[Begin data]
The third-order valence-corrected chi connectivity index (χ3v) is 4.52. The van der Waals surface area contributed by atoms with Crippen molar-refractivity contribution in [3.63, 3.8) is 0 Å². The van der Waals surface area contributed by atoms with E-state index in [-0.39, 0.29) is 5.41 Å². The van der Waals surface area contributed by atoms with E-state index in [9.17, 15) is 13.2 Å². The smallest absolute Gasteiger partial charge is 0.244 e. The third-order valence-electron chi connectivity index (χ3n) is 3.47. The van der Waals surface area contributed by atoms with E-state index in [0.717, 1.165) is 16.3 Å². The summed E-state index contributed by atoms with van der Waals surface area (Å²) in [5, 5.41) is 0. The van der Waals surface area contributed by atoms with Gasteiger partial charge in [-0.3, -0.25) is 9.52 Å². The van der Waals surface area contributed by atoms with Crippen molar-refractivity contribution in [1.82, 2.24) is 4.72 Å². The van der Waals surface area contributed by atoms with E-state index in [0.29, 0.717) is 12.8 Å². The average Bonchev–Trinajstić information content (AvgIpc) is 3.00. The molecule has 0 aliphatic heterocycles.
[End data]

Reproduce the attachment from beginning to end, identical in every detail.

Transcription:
The third-order valence-corrected chi connectivity index (χ3v) is 4.52. The van der Waals surface area contributed by atoms with Crippen molar-refractivity contribution in [3.63, 3.8) is 0 Å². The van der Waals surface area contributed by atoms with E-state index in [-0.39, 0.29) is 5.41 Å². The van der Waals surface area contributed by atoms with E-state index in [9.17, 15) is 13.2 Å². The smallest absolute Gasteiger partial charge is 0.244 e. The third-order valence-electron chi connectivity index (χ3n) is 3.47. The van der Waals surface area contributed by atoms with E-state index in [0.717, 1.165) is 16.3 Å². The summed E-state index contributed by atoms with van der Waals surface area (Å²) in [5, 5.41) is 0. The van der Waals surface area contributed by atoms with Gasteiger partial charge in [-0.3, -0.25) is 9.52 Å². The van der Waals surface area contributed by atoms with Crippen molar-refractivity contribution in [1.82, 2.24) is 4.72 Å². The van der Waals surface area contributed by atoms with E-state index in [0.29, 0.717) is 12.8 Å². The average Bonchev–Trinajstić information content (AvgIpc) is 3.00. The molecule has 0 aliphatic heterocycles.